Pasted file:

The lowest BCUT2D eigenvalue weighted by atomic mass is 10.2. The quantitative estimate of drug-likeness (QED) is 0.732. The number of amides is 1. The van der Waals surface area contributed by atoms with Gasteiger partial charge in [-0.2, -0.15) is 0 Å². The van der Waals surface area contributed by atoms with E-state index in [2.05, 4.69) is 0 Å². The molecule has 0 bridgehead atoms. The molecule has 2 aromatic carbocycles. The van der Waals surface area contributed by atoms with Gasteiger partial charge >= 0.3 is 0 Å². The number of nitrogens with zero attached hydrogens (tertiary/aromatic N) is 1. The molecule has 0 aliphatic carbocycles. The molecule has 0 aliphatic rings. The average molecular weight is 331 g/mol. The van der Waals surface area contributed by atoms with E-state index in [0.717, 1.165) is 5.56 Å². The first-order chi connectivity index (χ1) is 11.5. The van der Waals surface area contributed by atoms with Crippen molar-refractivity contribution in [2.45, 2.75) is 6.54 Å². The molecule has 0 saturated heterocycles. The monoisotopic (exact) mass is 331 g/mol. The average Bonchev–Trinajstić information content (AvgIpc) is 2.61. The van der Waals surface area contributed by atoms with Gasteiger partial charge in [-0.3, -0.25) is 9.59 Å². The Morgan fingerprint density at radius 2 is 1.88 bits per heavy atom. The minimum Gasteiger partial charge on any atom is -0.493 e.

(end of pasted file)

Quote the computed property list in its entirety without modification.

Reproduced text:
The lowest BCUT2D eigenvalue weighted by atomic mass is 10.2. The quantitative estimate of drug-likeness (QED) is 0.732. The number of amides is 1. The van der Waals surface area contributed by atoms with Gasteiger partial charge in [-0.2, -0.15) is 0 Å². The van der Waals surface area contributed by atoms with E-state index in [2.05, 4.69) is 0 Å². The molecule has 0 bridgehead atoms. The molecule has 2 aromatic carbocycles. The van der Waals surface area contributed by atoms with Gasteiger partial charge >= 0.3 is 0 Å². The number of nitrogens with zero attached hydrogens (tertiary/aromatic N) is 1. The molecule has 0 aliphatic carbocycles. The molecule has 0 aliphatic rings. The average molecular weight is 331 g/mol. The van der Waals surface area contributed by atoms with E-state index in [0.717, 1.165) is 5.56 Å². The first-order chi connectivity index (χ1) is 11.5. The van der Waals surface area contributed by atoms with Crippen molar-refractivity contribution in [2.45, 2.75) is 6.54 Å². The molecule has 0 saturated heterocycles. The monoisotopic (exact) mass is 331 g/mol. The average Bonchev–Trinajstić information content (AvgIpc) is 2.61. The van der Waals surface area contributed by atoms with Gasteiger partial charge in [-0.3, -0.25) is 9.59 Å². The Morgan fingerprint density at radius 2 is 1.88 bits per heavy atom. The minimum Gasteiger partial charge on any atom is -0.493 e.